In an interview with WEEI, while discussing left field for his ballclub in 2010 and stressing the importance of defense at that position, Red Sox architect, Theo Epstein, inadvertently made the case for starting Brett Gardner in left field for the Yankees as well. And, though it pains me to give any Red Sox fan credit, his argument was rather effective.
Here’s what Epstein had to say via a WEEI transcript (the interviewer’s words are in bold, Epstein’s are not):
We knew Julio Lugo stunk and Lowell was hurt. But we never thought Bay was less than average or Ellsbury was less than good.
What you will see this year, contrast with Carl Crawford’s left field defense for example, with what we’ve typically see in left field. We’ve had bat-first left fielders. If you don’t see a left fielder making an egregious mistake, that doesn’t mean he’s doing a great job. Look at how hard it is to hit doubles when we play Tampa Bay. We’ll hit balls that would doubles that turn into outs, that’s a huge swing. If that happens once a game, once a series, you take a ball that would be a two-base hit and zero outs recorded and turn it to zero on base and an out recorded, that is a monumental swing. If you add that up over the course of a season and add that into a player’s offensive value, it changes the whole nature of what the player contributes. Again, those players who contribute offensively and turn those balls into outs that others wouldn’t defensively that makes a really valuable player.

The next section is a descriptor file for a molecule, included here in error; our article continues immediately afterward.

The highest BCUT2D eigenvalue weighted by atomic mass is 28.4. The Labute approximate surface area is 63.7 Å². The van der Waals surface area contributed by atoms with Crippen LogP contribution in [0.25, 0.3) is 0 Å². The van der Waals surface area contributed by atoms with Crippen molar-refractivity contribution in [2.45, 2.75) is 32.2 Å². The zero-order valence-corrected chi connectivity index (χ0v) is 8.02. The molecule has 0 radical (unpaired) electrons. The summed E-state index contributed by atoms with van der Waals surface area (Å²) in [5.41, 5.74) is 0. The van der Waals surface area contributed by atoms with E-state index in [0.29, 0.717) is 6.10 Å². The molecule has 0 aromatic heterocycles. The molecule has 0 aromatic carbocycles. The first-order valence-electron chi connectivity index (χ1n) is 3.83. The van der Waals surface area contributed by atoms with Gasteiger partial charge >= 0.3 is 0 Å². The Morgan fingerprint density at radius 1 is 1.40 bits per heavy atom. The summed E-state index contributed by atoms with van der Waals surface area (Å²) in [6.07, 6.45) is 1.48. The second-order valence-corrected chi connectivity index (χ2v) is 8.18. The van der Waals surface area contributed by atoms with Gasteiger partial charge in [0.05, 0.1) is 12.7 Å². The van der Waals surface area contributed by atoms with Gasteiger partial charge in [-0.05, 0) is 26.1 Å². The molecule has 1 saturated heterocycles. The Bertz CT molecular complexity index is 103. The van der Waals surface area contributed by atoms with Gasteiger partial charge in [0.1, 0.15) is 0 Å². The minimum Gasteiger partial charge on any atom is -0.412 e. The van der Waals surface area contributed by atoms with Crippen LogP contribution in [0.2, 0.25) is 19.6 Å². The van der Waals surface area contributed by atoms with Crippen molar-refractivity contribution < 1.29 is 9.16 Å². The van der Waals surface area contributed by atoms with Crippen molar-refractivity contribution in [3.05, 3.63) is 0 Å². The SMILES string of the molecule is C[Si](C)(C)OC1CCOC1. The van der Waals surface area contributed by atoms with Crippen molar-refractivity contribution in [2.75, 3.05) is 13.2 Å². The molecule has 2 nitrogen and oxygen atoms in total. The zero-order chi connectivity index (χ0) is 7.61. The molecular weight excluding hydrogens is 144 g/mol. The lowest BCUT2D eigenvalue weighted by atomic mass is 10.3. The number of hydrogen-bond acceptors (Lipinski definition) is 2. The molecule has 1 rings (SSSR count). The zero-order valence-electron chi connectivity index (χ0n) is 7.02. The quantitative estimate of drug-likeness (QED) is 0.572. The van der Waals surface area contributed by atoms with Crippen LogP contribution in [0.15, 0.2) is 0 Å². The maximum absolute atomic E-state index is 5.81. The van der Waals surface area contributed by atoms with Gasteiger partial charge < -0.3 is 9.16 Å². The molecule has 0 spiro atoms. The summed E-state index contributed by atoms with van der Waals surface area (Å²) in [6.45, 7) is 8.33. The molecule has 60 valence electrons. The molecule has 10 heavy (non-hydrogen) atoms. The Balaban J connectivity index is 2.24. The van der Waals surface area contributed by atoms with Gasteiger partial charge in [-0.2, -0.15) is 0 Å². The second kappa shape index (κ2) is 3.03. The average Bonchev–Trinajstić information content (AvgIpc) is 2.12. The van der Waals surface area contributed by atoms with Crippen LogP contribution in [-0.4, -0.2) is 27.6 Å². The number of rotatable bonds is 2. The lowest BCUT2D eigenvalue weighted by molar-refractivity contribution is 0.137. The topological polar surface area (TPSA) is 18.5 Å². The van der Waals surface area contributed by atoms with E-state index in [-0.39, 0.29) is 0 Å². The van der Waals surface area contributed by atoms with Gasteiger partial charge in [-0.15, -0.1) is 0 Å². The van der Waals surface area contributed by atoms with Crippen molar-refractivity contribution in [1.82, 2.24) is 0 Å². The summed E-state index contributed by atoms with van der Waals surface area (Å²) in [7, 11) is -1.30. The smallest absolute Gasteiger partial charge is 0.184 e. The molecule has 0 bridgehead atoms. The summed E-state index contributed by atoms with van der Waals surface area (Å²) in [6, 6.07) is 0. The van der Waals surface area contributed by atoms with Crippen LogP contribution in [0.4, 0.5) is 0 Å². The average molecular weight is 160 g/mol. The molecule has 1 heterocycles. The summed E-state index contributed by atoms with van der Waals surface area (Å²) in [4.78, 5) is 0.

That’s basically the reasoning behind playing Brett Gardner in left field, right? Although his bat may not be the typical weapon wielded by most left fielders in the baseball, Gardner does excel at run prevention – more so than the average left fielder – and that has real, tangible value, value that can be measured and then translated into wins (WAR).
Long-term, I’m not a big fan of Gardner as the Yankees’ everyday left fielder, but, this season, he can be a very useful player in the left corner at Yankee Stadium. His defense alone will make it worthwhile for Joe Girardi to deploy him. As said by Epstein, such fielding can provide a big impact, and alter the “whole nature” of a player’s contributions.
Photo by the AP
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